Of the groups watching the budget negotiations in Washington this week, environmentalists are among those most keenly interested.
A reported compromise between House and Senate negotiators to cut $32 billion from the remainder of fiscal year 2011 spending could hit environmental programs hard. As much as $3.6 billion in cuts to the Department of Energy and $4.4 billion in cuts to the Department of Interior could affect environmental enforcement, according to the Wilderness Society.
But many environmentalists are even more worried about so-called “riders” that could be attached to any final spending bill. The riders target EPA authority to regulate air quality, greenhouse gas emissions, mountaintop mining restrictions, climate science programs, and clean water programs.
"This thing was so sweeping that a lot of things that otherwise would have received attention, if they had been taken up separately, are in there with little or no attention to their impact," says David Moulton, director of climate policy for the Wilderness Society, a Washington-based environmental group. "These things will not help the budget deficit either – in fact they would increase it."
Those who proposed the policy riders are hopeful.
Rep. Ted Poe (R) of Texas, who has proposed an amendment to strip the EPA of the authority to curb greenhouse-gas emissions, said in a statement: "The EPA’s unnecessary plan to regulate greenhouse gases would have cost taxpayers millions of dollars and destroyed countless jobs in our energy sector."
"The era of the EPA overstepping its authority by imposing over-burdensome and unnecessary regulations at the expense of American businesses is over,” he added.
Rep. Morgan Griffith (R) of Virginia said environmental regulations hold businesses to an unfair standard. He calls his proposal to restrict the EPA’s ability to regulate water quality from coal mines “a time-out on the EPA."
In a speech, he said the EPA guidelines for water coming out of mines is so severe that “Evian water that you purchase to drink would not pass."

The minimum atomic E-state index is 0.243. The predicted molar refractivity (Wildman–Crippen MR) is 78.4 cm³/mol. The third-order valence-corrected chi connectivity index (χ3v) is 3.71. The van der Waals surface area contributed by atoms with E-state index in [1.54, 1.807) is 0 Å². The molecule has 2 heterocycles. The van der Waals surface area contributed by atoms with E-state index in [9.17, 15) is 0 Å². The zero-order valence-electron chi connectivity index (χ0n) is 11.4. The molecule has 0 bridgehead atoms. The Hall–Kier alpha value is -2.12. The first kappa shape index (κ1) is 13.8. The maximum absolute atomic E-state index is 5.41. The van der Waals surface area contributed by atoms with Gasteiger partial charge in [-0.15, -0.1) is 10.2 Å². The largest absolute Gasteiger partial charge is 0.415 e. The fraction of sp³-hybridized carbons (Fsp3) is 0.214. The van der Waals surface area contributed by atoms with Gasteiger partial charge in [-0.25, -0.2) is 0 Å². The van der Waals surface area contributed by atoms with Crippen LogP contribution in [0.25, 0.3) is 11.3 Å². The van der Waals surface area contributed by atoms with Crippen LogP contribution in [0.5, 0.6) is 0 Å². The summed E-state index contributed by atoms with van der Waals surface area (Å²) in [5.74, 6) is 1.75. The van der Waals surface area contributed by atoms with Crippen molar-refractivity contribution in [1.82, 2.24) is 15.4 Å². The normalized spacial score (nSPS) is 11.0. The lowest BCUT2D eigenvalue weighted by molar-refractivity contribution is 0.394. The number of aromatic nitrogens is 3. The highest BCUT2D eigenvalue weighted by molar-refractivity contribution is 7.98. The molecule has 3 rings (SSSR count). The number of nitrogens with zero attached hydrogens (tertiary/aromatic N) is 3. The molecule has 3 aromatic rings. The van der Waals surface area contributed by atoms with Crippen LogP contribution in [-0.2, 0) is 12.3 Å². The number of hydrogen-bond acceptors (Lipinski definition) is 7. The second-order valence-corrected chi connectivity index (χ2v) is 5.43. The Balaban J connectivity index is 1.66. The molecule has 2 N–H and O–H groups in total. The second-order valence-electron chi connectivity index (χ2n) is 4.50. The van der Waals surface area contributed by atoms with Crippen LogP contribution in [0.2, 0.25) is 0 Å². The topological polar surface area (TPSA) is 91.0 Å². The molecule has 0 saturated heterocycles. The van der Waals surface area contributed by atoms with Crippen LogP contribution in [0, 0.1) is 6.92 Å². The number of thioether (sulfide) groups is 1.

But environmentalists maintain that wholesale changes could be in the offing if these riders are permitted, despite a lack of congressional debate over their impacts.
"It's very clear that environmental and energy programs were targeted even though these programs have been successful and enjoy public support," says David Goldston, director of governmental affairs for the Natural Resources Defense Council, a Washington-based environmental group.
They would also add to the cuts now being considered in the compromise spending bill, such as:
- Reduce the Environmental Protection Agency's budget by 30 percent.
- Cut the National Park Service's Land and Water Conservation Fund 87 percent from the $47 million recommended by Mr. Obama. Financed in part by revenues from oil drilling, the fund is used to acquire land for US and state parks.
- Eliminate $1.2 billion in federal science funding for renewable energy across a number of agencies.
- Cut in half funding for cleanups of Chesapeake Bay, Puget Sound, Long Island Sound, Lake Champlain, and the Great Lakes.
- Eliminate the North American Wetlands Conservation Fund.
- Eliminate the Forest Legacy Program, which reclaims old logging roads.